Updated: May 30, 2014
Country Name Long Form: Republic of Peru
Government Type: Constitutional Republic
Languages Spoken: Spanish, Quechua,
National Flag
Peru is a Tier II Country. Significant security measures are necessary.
Overall Political
Assessment Violence
Crime Terrorism Travel Safety
Key: (L) Low – (M) Medium – (H) High – (C)Critical
Political Violence is rated at HIGH in Peru
There is little anti-American sentiment in Peru; however certain sectors of Peruvian society including illegal coca growers, resent U.S. counternarcotic policies. Others blame U.S. foreign and economic policies for their difficult economic situation.
Unrest and civil disorder usually last from a few days to a few weeks and is usually manifested by political demonstrations that at times become violent.
Most demonstrations in Lima take place in and around the historic downtown area near the Presidential
Palace and Congress, although some do occur elsewhere. Marching groups of demonstrators often force the temporary closure of streets. Political demonstrations take place throughout the country, sometimes paralyzing road traffic for a few days. Demonstrators often block areas of the Pan-American
Highway, the main north-south thoroughfare located along the western coastal area of the country. Peru - OVERVIEW
Protest and public demonstrations have the possibility to occur frequently in cities in the interior of the country.
Terrorism is assessed as MEDIUM
There is a medium threat of terrorism in Peru, stemming primarily from the Shining Path (Sendero
Luminoso) terrorist group. The Shining Path has been designated a Foreign Terrorist Organization by the United States on account of the group’s violent activities in the 1980s and 1990s. Although the Shining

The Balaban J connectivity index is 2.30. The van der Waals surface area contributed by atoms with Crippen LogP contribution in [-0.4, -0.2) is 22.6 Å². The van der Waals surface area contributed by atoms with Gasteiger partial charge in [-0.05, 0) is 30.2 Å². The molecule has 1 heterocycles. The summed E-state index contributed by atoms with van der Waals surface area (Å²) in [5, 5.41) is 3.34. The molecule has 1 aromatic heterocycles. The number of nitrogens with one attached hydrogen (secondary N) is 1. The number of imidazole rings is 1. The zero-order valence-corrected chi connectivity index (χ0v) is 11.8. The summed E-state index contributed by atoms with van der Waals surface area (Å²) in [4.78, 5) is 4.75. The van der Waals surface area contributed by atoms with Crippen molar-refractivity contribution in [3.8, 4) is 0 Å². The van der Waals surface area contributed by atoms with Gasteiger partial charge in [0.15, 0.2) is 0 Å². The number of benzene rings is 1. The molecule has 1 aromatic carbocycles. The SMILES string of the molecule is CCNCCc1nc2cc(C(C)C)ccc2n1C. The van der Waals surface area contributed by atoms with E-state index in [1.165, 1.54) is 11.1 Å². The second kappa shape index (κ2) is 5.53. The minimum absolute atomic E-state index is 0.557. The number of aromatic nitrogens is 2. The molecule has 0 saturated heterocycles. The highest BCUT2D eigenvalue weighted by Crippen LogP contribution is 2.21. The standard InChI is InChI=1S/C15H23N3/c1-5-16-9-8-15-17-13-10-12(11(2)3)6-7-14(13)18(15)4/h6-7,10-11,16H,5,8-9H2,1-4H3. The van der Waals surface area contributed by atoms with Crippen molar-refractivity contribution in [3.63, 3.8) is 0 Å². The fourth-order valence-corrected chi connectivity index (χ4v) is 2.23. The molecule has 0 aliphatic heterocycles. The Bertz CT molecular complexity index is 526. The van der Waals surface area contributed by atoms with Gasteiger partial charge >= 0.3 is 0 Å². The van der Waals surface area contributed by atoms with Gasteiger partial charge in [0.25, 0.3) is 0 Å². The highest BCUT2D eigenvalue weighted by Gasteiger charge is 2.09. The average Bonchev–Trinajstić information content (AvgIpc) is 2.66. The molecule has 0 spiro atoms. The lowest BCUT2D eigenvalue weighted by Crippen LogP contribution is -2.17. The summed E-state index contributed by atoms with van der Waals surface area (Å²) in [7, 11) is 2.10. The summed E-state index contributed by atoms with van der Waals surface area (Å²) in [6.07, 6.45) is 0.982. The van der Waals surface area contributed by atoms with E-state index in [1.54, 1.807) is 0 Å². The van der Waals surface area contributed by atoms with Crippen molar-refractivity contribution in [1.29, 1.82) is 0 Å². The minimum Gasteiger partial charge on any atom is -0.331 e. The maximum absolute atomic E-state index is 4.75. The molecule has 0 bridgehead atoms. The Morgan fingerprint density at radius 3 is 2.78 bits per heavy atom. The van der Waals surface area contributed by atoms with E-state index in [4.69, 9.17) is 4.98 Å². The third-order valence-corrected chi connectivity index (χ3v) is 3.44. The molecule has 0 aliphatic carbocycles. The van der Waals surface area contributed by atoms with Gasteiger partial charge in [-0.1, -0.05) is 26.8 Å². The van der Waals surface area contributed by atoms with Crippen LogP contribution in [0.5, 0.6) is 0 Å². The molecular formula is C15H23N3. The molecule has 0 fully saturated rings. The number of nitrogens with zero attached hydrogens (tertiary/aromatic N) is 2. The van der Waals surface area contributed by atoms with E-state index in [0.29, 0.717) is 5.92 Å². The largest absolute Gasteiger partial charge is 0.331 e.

Path has suffered major setbacks as a result of an ongoing government offensive, it remains a threat and has established a significant presence in narcotics trafficking.
The Colombian based Revolutionary Armed Forces of Colombia (FARC) is believed to maintain a presence in the northern rural reaches of Loreta region, bordering Colombia. Although the group has not conducted any significant attacks in Peru, its presence poses a threat to those in this part of the country.
The Transparency International Corruption Perceptions Index (CPI) for 2013 gave Peru a score of 38, indicating that the country has medium levels of corruption. The CPI rates countries by the perceived levels of corruption in their public sector, with the least corrupt country receiving a maximum score of 100.
Crime is assessed as HIGH
Crime is a constant problem in Lima and most other parts of Peru. Street crime is prevalent in most urban areas, especially in Lima. Pickpocketing, purse snatching, “smash and grab” robberies, the theft of items from unoccupied vehicles, and the theft of vehicle parts (mirrors, lights, etc.) are common crimes.
Electronics (especially cameras, laptops, GPS, smart phones, I-Pods, etc.) rank high on the list of items that criminals target. All U.S. and foreign visitors are vulnerable to crime, as they are often perceived to be wealthier than the local population and more likely to be carrying greater amounts of cash and other valuables.
Residential burglaries, mostly of single family homes, occur on a regular basis. Residential burglaries are most common during the day, on weekends, or holidays when houses are left vacant. Thieves often gain entry by exploiting unsecured entryways, tricking domestic employees, or forcing access to perimeter doors when the home is vacant. Peru - OVERVIEW
Violent crime has increased over the last few years, especially crimes of opportunity such as robbery, carjacking, vehicle thefts, and kidnapping. Armed robberies, assaults, express kidnappings, carjacking, burglaries and petty theft are a daily fact of life.
Credit card fraud is rampant, and many travelers have reported the theft of their card number while traveling in Peru.
The number of kidnappings for ransom country-wide is underreported, based on information received at the U.S Embassy. The targets are usually the wealthy or assumed wealthy person residing in affluent areas.